Experience, attitudes, and willingness to pay for public safety

Amy K. Donahue, Joanne M Miller

Research output: Contribution to journalReview articlepeer-review

57 Scopus citations


Conditions of fiscal stress in local governments prompt researchers and public officials to seek to assess citizens' attitudes about public services and their inclination to fund enhanced service levels and quality. This study explores the questions of how citizens' attitudes about services influence their willingness to pay for them and how direct and mediated experience with services influence attitudes about them. The authors draw from two broad bodies of work: the public finance literature about demand and the psychology literature about attitudes. The authors propose a conceptual model of the relationships between citizens' direct and mediated exposure to public services, their attitudes about these services, and their willingness to pay for them. The authors present data from a survey of Connecticut adults and use these data to estimate statistical models of the relationship between media exposure and attitudes with regression analysis. They find evidence that direct experience and media exposure affect attitudes and that attitudes predict willingness to pay.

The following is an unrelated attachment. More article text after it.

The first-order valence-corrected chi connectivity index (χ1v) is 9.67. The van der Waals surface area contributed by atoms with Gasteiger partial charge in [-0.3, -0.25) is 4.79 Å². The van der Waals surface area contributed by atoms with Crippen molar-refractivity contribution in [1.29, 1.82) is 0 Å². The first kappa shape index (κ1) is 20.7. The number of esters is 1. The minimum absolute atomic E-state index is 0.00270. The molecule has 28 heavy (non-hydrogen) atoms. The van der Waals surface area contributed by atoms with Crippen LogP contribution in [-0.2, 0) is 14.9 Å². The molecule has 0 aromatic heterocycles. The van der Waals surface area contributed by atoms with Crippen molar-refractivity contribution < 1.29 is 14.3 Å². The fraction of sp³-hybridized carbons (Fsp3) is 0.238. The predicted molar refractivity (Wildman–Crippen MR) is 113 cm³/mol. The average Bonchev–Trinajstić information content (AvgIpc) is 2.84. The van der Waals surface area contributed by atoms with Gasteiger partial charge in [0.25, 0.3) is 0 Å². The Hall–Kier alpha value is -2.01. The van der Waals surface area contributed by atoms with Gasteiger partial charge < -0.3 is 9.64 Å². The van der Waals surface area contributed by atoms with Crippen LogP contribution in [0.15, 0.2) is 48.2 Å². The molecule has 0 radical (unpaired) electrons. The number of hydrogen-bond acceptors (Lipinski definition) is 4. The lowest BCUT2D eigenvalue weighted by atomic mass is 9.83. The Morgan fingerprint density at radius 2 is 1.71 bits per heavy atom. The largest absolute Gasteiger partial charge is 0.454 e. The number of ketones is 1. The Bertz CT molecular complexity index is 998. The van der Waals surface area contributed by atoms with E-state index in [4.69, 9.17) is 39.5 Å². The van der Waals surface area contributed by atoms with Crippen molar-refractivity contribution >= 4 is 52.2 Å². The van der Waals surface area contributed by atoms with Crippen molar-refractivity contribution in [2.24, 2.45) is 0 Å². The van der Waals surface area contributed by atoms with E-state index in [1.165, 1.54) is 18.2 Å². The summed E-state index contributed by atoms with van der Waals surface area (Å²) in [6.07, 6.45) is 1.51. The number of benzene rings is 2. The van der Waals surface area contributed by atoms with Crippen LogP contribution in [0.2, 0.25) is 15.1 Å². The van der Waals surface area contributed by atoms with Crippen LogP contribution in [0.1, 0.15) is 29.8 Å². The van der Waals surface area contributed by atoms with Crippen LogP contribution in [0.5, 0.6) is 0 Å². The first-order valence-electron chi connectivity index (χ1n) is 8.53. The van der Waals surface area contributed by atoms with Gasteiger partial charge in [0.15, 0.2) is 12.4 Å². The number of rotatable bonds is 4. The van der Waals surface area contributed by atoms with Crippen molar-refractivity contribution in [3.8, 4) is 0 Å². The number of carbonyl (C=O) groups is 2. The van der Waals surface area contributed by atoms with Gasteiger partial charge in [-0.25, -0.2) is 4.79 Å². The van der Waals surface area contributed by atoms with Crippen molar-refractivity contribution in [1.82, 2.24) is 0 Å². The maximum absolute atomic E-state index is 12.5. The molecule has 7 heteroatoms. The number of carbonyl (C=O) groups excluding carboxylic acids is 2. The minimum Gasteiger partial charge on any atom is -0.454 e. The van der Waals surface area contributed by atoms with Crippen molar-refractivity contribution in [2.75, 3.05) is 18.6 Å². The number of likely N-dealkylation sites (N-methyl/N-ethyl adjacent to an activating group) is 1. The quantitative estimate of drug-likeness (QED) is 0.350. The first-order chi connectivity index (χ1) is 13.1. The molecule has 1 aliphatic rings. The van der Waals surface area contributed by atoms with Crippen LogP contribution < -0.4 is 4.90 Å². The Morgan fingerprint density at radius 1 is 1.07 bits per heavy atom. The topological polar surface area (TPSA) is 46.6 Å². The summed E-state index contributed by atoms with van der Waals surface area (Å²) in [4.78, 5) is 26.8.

Original languageEnglish (US)
Pages (from-to)395-418
Number of pages24
JournalAmerican Review of Public Administration
Issue number4
StatePublished - Dec 2006


  • Attitudes
  • Media exposure
  • Public safety
  • Public services
  • Willingness to pay


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